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Global stocks edge lower as trade worries overshadow rising oil prices


NEW YORK - World stocks edged lower Tuesday despite broad gains in Europe and rising oil prices as markets remained in the grip of trade turbulence.

A July 6 deadline is looming for Washington to impose tariffs on $34 billion worth of Chinese goods that Beijing has vowed to match with tariffs on U.S. products. President Donald Trump also threatened on Monday to “do something” if the United States was not better treated by the World Trade Organization.

Prospects of a full-blown trade war and relentless yuan weakening - it has fallen 5 percent in the past two weeks and is near 11-month lows - reportedly forced China into intervention via state-run banks.

“It is by far the biggest (yuan loss) I can remember. Prudence suggests it has to be matched across Southeast Asia because of the competitive implications,” said Bank of New York Mellon strategist Neil Mellor. “It generates a degree of instability in the market simply by virtue of its scale.”

Among equity markets, Hong Kong dived as much as 3.3 percent to nine-month lows, hit also by U.S. curbs on China Mobile. Shanghai’s bourse hit a two-year trough but closed higher as the yuan recovered.

The mood was more cheerful in Europe where a pan-European equity index rose 1 percent, the euro firmed and bond yields climbed after German Chancellor Angela Merkel struck a migration deal with her Bavarian conservative coalition partners.

MSCI’s gauge of stocks across the globe shed 0.01 percent.

In the United States, benchmark indices closed in the red after trading for much of the day in positive territory during a holiday-shortened session. The Dow Jones Industrial Average fell 132.36 points, or 0.54 percent, to 24,174.82, the S&P 500 lost 13.49 points, or 0.49 percent, to 2,713.22 and the Nasdaq Composite dropped 65.01 points, or 0.86 percent, to 7,502.67.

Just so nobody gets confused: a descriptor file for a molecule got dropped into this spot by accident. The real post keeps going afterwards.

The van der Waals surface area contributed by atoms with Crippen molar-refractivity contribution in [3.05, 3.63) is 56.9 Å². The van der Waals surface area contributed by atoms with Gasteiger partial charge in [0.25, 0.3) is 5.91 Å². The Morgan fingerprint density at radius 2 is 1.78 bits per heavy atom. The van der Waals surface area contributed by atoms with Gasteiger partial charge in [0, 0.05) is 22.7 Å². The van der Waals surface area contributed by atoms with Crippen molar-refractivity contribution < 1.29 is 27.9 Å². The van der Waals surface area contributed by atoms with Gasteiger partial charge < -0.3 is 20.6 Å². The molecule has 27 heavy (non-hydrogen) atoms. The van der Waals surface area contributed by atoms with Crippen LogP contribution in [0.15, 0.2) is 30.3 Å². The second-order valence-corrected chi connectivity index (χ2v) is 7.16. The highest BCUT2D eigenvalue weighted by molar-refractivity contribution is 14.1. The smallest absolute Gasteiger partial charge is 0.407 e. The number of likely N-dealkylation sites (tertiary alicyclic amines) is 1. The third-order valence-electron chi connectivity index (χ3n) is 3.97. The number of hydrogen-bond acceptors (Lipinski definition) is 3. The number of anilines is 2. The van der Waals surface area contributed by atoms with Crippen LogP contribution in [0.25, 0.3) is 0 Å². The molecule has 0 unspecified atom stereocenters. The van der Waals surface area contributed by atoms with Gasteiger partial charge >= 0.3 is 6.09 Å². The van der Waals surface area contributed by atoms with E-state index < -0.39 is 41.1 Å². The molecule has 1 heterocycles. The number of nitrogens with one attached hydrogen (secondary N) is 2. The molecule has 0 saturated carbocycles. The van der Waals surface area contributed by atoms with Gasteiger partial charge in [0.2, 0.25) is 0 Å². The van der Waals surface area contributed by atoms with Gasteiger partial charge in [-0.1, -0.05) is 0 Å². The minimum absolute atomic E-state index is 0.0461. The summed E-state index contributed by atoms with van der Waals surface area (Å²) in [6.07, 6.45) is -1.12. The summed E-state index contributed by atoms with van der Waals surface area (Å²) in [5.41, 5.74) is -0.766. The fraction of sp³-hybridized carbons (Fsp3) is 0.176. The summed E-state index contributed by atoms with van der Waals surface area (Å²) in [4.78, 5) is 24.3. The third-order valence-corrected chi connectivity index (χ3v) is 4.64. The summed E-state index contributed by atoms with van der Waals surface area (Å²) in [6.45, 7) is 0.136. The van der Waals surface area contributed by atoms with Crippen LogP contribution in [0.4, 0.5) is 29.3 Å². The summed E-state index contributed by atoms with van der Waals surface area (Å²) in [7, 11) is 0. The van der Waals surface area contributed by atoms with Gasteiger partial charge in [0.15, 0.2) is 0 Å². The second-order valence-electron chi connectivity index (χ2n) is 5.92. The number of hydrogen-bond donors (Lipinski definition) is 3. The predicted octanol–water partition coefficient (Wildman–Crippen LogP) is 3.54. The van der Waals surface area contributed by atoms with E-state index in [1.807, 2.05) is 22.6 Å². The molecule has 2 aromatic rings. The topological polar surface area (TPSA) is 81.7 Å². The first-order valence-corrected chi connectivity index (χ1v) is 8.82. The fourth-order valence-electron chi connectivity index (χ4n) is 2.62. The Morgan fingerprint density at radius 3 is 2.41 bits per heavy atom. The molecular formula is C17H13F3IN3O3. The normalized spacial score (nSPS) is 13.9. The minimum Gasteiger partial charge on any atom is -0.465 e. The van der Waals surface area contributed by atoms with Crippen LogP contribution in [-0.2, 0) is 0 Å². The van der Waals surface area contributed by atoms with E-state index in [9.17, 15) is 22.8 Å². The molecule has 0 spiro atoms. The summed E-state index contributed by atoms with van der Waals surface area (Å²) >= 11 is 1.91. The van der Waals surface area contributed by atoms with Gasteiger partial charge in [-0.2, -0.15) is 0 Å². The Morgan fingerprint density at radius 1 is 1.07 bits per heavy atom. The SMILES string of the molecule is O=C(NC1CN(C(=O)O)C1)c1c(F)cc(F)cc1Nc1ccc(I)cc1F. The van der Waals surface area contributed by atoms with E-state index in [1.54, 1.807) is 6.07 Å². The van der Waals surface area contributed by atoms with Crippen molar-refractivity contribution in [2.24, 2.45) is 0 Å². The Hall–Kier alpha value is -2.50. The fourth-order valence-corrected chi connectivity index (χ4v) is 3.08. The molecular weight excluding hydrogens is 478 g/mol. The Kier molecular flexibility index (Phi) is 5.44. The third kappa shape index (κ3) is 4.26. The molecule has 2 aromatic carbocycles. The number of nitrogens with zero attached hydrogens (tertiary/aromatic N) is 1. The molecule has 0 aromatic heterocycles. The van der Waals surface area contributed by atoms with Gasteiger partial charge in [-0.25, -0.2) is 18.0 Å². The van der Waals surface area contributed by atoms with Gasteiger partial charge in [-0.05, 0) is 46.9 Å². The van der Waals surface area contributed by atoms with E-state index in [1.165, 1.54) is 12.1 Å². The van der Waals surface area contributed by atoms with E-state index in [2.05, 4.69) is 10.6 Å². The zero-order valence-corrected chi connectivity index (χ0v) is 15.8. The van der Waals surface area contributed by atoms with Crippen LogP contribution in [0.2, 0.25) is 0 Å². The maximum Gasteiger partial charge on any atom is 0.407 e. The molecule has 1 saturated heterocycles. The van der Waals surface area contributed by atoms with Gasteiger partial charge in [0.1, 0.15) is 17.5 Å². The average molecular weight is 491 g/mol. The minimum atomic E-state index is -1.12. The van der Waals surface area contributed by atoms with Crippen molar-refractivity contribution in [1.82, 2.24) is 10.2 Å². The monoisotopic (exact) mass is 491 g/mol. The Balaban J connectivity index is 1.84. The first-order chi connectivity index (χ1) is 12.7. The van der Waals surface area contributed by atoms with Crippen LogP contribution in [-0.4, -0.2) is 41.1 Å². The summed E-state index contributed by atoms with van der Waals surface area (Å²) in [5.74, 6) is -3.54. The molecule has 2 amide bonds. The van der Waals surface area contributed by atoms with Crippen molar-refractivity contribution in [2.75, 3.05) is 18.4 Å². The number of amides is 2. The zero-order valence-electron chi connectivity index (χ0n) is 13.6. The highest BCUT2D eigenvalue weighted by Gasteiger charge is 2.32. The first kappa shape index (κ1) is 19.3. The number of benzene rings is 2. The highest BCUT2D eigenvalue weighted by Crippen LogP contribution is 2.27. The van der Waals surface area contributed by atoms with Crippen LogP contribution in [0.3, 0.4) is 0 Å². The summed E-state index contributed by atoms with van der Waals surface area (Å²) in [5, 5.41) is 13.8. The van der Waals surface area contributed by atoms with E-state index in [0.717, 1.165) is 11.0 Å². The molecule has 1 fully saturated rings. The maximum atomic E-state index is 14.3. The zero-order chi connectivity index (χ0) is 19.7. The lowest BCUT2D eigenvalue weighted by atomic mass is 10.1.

Shares of Facebook Inc fell 2.3 percent after the Washington Post reported a federal probe on a data breach linked to Cambridge Analytica had been broadened and would include more government agencies. That hit other technology shares as well.

“The big driver behind U.S. resilience is that tech has been strong,” said Rory McPherson, head of investment strategy at asset manager Psigma. “Expectations are pretty high for the earnings season, with talk of 20 percent earnings growth year-on-year.”

Energy stocks have been boosted by Brent crude’s rise past $78 a barrel, McPherson noted. Europe’s tech and energy sectors rose 0.5 and 1 percent respectively.

While U.S. growth and company earnings seem unassailable, tit-for-tat tariffs from China and Europe may ultimately prove detrimental for American businesses and jobs.

U.S. bond yields rose slightly amid the easier mood but concern about the trade row has helped push the gap between two- and 10-year yields to the narrowest since 2007.

“Basically (the flat curve) is saying the underlying growth in the U.S. economy may not be as strong as the high short-term interest rates might warrant,” McPherson said.

The dollar retreated 0.4 percent against a basket of currencies and the easing tensions in Germany helped the euro to gain 0.2 percent against the greenback.

Friday’s monthly payrolls data should show labor markets remain tight, keeping the U.S. Federal Reserve’s policy tightening on track.

“Notwithstanding the trade war concerns, the broader picture is the U.S. central bank still remains the most hawkish central bank among its peers and that should support the dollar for now,” said Jane Foley, senior currency strategist at Rabobank.


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